4. “Twist” 10.28 II, San Francisco, CA
“Twist” followed its Fall ’13 renaissance with another strong campaign this Fall. Phish played three great renditions of “Twist” this run, but none reached a more profound place than the version from Bill Graham Civic Arena. What appeared to be a tight though standard run through the song completely opened up as it built towards its final theme. What transpired was several minutes of utter transcendence. The band downshifted into a creeping tempo in which Trey played some of his most mystical guitar of the tour. Completely connected, Phish explored this idea to its conclusion with music that likened ancient myth.
This Santa Barbara sequence stood out immediately, highlighted by a truly special “Ghost” which slowly slithers into a delicate space that matched the venue’s gorgeous surroundings. In comparison to Vegas’s version, the trajectory of this “Chalk Dust” jam remained a bit more standard, though the band’s interplay throughout is quite on point. It seemed like Trey went all out in this sequence and then ran out of gas for the rest of the set which fell pretty flat.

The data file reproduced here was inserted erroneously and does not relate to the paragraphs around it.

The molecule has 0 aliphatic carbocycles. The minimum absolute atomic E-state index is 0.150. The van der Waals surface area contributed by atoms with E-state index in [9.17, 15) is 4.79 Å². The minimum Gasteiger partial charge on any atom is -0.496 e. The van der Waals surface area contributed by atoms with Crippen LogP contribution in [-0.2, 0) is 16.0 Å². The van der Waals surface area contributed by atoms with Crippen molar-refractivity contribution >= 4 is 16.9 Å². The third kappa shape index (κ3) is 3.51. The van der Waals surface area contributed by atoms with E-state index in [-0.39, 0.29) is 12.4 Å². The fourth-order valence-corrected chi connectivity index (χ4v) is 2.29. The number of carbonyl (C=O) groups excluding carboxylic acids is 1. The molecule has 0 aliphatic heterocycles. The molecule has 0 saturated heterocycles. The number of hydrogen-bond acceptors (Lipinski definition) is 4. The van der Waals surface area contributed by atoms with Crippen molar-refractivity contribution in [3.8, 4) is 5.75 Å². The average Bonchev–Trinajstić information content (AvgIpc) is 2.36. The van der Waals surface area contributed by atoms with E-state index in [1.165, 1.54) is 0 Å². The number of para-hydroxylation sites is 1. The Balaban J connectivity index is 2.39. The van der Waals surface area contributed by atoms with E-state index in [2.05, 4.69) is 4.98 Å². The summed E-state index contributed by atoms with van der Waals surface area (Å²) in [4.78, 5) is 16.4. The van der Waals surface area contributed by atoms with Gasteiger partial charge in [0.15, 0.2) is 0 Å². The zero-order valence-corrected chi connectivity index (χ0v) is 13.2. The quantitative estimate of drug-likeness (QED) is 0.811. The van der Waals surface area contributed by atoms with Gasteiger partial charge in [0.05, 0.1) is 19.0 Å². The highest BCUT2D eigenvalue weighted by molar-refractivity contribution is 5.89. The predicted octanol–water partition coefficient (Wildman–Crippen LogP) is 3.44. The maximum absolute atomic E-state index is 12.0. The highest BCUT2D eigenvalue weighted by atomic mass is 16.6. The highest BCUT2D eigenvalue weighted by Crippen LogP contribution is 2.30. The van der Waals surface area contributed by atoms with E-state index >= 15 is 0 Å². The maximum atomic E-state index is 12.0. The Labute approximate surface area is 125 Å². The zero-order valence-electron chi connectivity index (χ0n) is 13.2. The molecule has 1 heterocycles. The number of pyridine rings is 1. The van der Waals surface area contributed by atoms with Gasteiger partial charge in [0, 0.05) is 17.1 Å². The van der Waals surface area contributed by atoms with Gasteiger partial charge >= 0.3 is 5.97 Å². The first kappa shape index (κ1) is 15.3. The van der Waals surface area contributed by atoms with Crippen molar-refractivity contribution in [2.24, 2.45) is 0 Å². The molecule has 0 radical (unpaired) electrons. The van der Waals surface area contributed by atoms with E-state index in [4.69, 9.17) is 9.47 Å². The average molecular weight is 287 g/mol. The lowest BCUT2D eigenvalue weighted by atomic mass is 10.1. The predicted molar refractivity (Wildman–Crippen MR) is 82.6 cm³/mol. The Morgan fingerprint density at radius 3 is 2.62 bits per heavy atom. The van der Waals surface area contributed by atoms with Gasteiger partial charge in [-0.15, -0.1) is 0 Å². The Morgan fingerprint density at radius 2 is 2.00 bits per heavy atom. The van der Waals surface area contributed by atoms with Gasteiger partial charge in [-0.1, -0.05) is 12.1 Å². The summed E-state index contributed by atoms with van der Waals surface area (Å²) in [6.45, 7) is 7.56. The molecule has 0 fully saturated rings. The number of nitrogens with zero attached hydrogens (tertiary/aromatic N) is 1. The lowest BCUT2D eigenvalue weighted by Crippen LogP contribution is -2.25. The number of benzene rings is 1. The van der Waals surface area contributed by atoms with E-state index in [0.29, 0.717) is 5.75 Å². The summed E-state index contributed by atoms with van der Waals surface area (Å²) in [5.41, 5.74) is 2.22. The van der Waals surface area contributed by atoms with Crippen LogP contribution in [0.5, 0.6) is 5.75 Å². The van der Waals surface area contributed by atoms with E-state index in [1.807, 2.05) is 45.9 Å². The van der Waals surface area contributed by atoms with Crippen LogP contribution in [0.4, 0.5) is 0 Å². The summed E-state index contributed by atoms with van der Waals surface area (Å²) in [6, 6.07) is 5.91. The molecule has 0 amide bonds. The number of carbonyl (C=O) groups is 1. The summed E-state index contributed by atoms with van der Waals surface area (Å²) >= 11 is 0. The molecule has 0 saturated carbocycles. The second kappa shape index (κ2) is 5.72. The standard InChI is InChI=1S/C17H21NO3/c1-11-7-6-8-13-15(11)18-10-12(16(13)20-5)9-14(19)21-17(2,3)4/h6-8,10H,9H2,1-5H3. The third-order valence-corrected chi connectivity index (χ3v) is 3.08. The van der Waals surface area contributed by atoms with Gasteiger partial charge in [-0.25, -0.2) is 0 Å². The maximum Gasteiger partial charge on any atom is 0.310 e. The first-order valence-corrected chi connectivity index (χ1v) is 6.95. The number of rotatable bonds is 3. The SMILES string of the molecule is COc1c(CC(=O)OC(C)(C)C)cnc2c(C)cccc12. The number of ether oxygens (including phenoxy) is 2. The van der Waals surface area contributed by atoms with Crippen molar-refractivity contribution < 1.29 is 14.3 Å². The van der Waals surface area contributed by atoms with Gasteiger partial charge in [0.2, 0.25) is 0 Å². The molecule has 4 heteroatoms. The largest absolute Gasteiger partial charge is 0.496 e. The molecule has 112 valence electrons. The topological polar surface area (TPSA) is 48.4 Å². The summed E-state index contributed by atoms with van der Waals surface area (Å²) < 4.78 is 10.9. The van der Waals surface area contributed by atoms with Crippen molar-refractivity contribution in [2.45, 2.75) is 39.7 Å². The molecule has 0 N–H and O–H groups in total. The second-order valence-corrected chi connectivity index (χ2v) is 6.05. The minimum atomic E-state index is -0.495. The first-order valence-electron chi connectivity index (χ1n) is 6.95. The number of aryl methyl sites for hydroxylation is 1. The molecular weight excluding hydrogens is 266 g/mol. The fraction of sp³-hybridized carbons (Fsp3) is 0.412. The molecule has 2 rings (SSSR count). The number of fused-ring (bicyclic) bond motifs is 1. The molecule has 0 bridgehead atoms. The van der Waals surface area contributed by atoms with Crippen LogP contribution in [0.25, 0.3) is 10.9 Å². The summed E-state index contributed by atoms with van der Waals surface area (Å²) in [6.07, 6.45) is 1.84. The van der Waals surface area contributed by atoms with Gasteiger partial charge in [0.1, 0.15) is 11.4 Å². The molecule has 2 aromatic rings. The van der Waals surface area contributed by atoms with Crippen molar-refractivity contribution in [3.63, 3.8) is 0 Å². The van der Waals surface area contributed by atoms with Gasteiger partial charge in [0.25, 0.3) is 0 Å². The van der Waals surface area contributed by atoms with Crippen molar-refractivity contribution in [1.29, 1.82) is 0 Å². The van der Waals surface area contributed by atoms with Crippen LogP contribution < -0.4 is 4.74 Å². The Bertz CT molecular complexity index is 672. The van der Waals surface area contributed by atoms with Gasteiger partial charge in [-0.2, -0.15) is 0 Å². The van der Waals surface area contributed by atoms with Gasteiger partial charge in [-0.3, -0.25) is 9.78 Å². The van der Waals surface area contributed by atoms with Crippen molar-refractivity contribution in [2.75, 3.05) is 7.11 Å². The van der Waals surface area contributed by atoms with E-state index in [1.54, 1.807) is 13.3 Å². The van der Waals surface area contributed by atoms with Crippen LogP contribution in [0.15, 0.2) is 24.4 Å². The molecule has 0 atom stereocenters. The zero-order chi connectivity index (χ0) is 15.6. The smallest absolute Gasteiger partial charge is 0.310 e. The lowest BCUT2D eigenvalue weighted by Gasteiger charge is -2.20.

2. “Crosseyed and Painless” 10.17 II, Eugene, OR
In their first show—and one of the strongest second sets—of tour, Phish blew the doors off this “Crosseyed” jam in the fashion we hope they will every time they drop the Talking Heads’ cover. This multi-tiered excursion fluidly connects several themes, as the band set the bar quite high out of the gates this fall. Moving through a full-on plinko stage before morphing into a soundscaped ambient groove, the Eugene “Crossesyed” is the most accomplished stand-alone jam of Fall Tour.